The pair realized that if their work could reach millions of people around the world, it meant they had an obligation to better understand each end-user. While researching disabled communities and how hardware and software can be personalized for wider usage, one issue came up more than the rest: online gaming.

“We had some research we wanted to do around competitive gamers but we were thinking of this as an opportunity to be more inclusive and to have the voice of disability not just as a one-off but an ongoing part of our recruitment and thinking about who users are,” Sherman explained, about how the study came about. Initially, the plan was to meet competitive gamers at the Extreme Masters Tournament in Poland. However, as they prepared to travel to the event in February, it quickly became clear they weren’t going anywhere due to Covid-19.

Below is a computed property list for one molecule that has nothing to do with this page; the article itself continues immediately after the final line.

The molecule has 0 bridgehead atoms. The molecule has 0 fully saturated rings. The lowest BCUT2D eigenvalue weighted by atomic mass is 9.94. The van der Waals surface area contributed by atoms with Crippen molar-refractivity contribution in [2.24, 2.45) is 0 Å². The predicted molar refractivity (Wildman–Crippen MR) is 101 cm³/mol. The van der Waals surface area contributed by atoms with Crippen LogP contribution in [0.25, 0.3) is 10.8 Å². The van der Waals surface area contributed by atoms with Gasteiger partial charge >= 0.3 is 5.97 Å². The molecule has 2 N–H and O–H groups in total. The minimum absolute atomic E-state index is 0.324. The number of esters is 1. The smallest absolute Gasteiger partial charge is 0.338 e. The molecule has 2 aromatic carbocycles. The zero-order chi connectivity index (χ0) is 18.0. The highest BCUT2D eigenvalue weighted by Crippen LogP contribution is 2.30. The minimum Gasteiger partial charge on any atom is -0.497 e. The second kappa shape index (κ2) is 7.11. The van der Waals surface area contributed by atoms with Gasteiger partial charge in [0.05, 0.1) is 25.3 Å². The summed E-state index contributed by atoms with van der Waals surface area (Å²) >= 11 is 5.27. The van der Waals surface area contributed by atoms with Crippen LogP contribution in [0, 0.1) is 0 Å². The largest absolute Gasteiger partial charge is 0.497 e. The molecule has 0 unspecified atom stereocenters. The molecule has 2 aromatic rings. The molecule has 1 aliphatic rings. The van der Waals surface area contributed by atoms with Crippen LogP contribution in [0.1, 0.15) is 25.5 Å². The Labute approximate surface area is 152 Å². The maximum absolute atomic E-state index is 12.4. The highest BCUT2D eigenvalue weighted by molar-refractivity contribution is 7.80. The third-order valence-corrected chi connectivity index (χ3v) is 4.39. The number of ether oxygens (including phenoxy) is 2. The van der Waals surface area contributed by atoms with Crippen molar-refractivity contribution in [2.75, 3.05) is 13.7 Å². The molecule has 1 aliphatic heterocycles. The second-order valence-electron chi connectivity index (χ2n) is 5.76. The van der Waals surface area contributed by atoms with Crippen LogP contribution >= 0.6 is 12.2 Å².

By looking at some of the ways disabled people interacted with games and the gaming community at large, the researchers believed they could better understand how to prepare for Intel’s new possibility of optimizing products that are more consumer-facing. This was done virtually by recording daily video diaries about volunteers’ everyday habits and routines - and any challenges they might have faced along the way.

“People experience disability in different ways, whether it’s a deficit or impairment for physical challenges,” explained Adams. “If you take a group that has the same diagnosis, their contexts and outlooks are different. Their life experiences are different.”

Gaming has often been challenged with questionable reputations, often involving online toxicity brought to light after the 2014 controversy known as #GamerGate. However, as with any community, those with similar interests or values can find each other and foster positive experiences. Adams and Sherman both saw vast benefits for disabled gamers who took an instant liking to what the games had to offer.